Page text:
South Africa stops Astra shot amid fears it does not stop mild illness
LONDON (UK) – South Africa stopped the rollout of AstraZeneca’s COVID-19 vaccinations after it was shown in data that it provides minimal protection against mild infection that arise out of one variant. It evoked fears of a much longer battle with the pathogen.
Researchers from the University of Witwatersrand and the University of Oxford said in a prior-to-peer analysis that the AstraZeneca vaccine gave minimal protection against mild or moderate infection from the South African variant among young people.
Andrew Pollard, chief investigator on the Oxford vaccine trial, said, “This study confirms that the pandemic coronavirus will find ways to continue to spread in vaccinated populations, as expected.”
“But, taken with the promising results from other studies in South Africa using a similar viral vector, vaccines may continue to ease the toll on health care systems by preventing severe disease.”
The AstraZeneca vaccine had instilled hope among people in Africa, as it was easier to store and transport than the Pfizer vaccine. Hence, bringing its rollout in South Africa to a halt comes as a major blow.
An analysis of infections caused by the South African variant showed there was only a 22% lower risk of developing mild-to-moderate COVID-19 when compared to those given a placebo.
According to the British Medical Journal, while there has been thousands of individual changes, even as the virus mutates and evolves into new variants, only a minority are likely to have a significance or change the virus in a considerable way,
While the lead investigator on the trial said that recent data indicated that protection against severe disease was possible out of the vaccine, the study highlighted the prospect of vaccinations repetitively against a changing virus.
Professor Shabir Madhi, lead investigator on the AstraZeneca trial in South Africa, said as the vaccine bears similarity to another one produced by Johnson & Johnson, which led to the severe disease being reduced by 89%, hinted that it would still cure one of the serious illness or death.
“There’s still some hope that the AstraZeneca vaccine might well perform as well as the Johnson & Johnson vaccine in a different age group demographic that I address of severe disease,” he told BBC radio.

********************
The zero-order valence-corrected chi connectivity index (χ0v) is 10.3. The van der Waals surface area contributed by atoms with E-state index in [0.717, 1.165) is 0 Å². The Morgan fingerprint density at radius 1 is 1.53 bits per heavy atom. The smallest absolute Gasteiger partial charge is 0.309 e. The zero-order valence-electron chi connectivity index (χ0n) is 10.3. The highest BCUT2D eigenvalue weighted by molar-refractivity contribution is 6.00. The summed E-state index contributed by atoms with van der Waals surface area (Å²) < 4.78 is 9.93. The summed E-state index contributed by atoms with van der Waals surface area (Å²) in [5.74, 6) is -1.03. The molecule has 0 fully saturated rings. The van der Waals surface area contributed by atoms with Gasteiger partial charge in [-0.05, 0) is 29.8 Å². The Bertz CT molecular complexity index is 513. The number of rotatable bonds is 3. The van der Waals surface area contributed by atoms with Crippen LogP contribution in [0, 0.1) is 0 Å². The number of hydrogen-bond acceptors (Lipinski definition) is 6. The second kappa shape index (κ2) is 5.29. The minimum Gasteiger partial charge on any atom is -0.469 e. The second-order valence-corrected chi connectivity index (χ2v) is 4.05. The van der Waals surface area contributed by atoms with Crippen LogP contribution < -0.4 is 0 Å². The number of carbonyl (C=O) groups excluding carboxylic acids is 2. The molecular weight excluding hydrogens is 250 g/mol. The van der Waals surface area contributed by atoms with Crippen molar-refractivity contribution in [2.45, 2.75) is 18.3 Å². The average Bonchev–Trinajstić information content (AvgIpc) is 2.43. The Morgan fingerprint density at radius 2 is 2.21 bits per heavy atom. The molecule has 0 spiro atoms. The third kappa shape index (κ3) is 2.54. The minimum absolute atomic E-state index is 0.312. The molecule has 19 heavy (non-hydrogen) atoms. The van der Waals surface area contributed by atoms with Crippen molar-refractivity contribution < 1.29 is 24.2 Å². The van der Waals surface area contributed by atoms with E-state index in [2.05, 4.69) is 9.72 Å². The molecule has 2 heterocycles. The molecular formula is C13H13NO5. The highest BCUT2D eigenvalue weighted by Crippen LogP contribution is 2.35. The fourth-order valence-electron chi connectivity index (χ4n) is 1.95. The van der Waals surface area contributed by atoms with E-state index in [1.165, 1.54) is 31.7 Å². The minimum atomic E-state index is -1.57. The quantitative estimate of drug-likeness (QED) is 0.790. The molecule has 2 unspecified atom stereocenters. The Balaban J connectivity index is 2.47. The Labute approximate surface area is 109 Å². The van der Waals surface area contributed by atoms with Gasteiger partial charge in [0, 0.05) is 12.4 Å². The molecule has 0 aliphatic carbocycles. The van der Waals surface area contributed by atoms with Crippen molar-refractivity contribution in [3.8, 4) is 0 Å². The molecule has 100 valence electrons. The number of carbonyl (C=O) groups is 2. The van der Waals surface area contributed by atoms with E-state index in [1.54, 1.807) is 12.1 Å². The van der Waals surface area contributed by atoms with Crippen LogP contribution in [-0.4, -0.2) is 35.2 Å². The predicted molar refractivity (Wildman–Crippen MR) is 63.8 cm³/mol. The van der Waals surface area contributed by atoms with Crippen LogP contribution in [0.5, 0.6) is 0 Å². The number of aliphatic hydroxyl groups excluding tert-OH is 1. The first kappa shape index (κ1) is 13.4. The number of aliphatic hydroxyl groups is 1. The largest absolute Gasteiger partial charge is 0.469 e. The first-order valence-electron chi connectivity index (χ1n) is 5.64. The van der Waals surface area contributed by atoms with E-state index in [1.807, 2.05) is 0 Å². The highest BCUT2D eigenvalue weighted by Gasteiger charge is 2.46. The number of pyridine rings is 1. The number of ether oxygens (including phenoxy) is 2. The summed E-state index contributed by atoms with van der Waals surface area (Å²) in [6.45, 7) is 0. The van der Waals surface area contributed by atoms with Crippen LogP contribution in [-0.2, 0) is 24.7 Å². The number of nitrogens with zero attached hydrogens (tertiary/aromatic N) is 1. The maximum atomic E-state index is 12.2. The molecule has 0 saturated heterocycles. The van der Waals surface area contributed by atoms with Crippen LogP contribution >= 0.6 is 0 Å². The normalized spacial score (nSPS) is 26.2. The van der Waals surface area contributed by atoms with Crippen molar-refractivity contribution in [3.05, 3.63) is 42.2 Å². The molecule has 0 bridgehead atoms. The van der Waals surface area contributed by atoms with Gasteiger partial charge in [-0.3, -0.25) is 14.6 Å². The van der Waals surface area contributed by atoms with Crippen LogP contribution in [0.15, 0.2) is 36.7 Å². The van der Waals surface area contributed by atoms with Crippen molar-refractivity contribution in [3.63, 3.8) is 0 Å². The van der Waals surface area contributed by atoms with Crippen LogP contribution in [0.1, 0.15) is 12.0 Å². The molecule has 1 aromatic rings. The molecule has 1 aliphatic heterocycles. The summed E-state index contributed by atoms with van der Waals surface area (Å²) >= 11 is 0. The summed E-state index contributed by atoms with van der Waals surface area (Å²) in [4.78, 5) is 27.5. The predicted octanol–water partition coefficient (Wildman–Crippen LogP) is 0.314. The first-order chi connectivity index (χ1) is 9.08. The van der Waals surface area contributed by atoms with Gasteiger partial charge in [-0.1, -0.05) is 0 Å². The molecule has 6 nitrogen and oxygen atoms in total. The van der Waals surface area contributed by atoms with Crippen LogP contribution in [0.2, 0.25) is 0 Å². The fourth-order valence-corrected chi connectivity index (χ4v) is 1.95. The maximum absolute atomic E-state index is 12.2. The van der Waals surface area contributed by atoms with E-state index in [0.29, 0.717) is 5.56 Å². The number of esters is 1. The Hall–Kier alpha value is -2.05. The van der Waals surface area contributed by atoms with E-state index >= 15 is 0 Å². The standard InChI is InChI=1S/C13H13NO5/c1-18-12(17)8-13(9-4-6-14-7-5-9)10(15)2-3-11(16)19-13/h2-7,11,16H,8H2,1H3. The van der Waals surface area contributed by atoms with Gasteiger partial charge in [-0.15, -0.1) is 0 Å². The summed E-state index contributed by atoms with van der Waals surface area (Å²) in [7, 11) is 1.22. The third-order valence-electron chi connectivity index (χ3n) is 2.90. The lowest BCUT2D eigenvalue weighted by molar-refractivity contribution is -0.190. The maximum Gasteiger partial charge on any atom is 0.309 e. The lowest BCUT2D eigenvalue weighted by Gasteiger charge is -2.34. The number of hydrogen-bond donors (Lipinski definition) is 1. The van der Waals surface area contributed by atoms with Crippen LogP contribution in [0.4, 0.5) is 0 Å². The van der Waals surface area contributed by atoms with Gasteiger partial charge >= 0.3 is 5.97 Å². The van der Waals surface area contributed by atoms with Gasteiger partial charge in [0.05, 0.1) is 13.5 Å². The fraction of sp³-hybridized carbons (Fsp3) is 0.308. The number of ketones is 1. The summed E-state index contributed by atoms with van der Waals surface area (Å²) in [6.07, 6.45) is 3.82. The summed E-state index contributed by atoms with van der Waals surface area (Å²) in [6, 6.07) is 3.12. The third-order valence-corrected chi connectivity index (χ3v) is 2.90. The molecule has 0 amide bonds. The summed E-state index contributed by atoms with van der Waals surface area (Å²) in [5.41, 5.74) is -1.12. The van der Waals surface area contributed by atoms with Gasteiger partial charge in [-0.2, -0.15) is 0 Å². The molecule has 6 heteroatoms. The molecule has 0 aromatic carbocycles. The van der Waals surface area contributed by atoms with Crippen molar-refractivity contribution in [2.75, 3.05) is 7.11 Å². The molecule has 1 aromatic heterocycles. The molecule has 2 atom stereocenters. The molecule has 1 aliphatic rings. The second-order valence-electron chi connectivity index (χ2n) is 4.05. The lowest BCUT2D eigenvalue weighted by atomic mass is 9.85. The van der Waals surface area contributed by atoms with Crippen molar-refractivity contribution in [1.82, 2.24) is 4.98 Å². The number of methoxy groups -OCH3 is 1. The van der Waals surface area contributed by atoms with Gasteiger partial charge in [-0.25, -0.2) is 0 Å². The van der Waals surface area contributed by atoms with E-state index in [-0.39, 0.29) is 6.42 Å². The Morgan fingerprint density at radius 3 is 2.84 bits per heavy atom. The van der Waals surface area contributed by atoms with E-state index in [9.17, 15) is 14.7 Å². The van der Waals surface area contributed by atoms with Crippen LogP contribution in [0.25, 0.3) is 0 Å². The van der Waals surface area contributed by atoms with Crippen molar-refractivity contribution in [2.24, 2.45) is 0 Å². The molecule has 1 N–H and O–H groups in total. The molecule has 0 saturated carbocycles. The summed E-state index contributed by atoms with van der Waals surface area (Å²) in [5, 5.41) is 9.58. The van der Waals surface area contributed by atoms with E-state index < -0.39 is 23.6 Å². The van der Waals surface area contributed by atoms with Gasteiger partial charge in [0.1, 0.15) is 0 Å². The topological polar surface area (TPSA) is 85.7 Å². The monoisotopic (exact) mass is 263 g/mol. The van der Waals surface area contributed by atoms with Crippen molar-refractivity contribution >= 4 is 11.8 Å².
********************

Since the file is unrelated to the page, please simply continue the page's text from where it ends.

Sarah Gilbert, professor of vaccinology at the University of Oxford, said efforts were in progress to manufacture a new generation of booster shot vaccines, which will in turn allow protection against emerging variants.
“This is the same issue that is faced by all of the vaccine developers, and we will continue to monitor the emergence of new variants that arise in readiness for a future strain change,” she said.
A junior health minister said on Monday that the Astrazeneca COVID-19 vaccine works against death and serious illness and has efficacy against the main variants of the virus in the UK, though it might be important for people to have a booster shot as it mutates.
British junior health minister Edward Argar told Sky, “There is no evidence that this vaccine is not effective in preventing hospitalisation and severe illness and death, which ultimately is what we’re seeking with these vaccines today.”
“The dominant strains in this country are not the South African strain, there are a small number of cases of that, the dominant strains here are the historic one we’ve had, and then the Kent variant, against which this vaccine is highly effective.”
Argar said just 147 people had been found to have been infected with the South African variant in Britain, though he pointed out that booster shots, such as against the common flu, might be required in the future, even as there is a mutation of the virus.
“It would be just be normal in a sense as we did with the flu vaccine to update it to catch anything the virus is trying to do to keep ahead of it,” he said.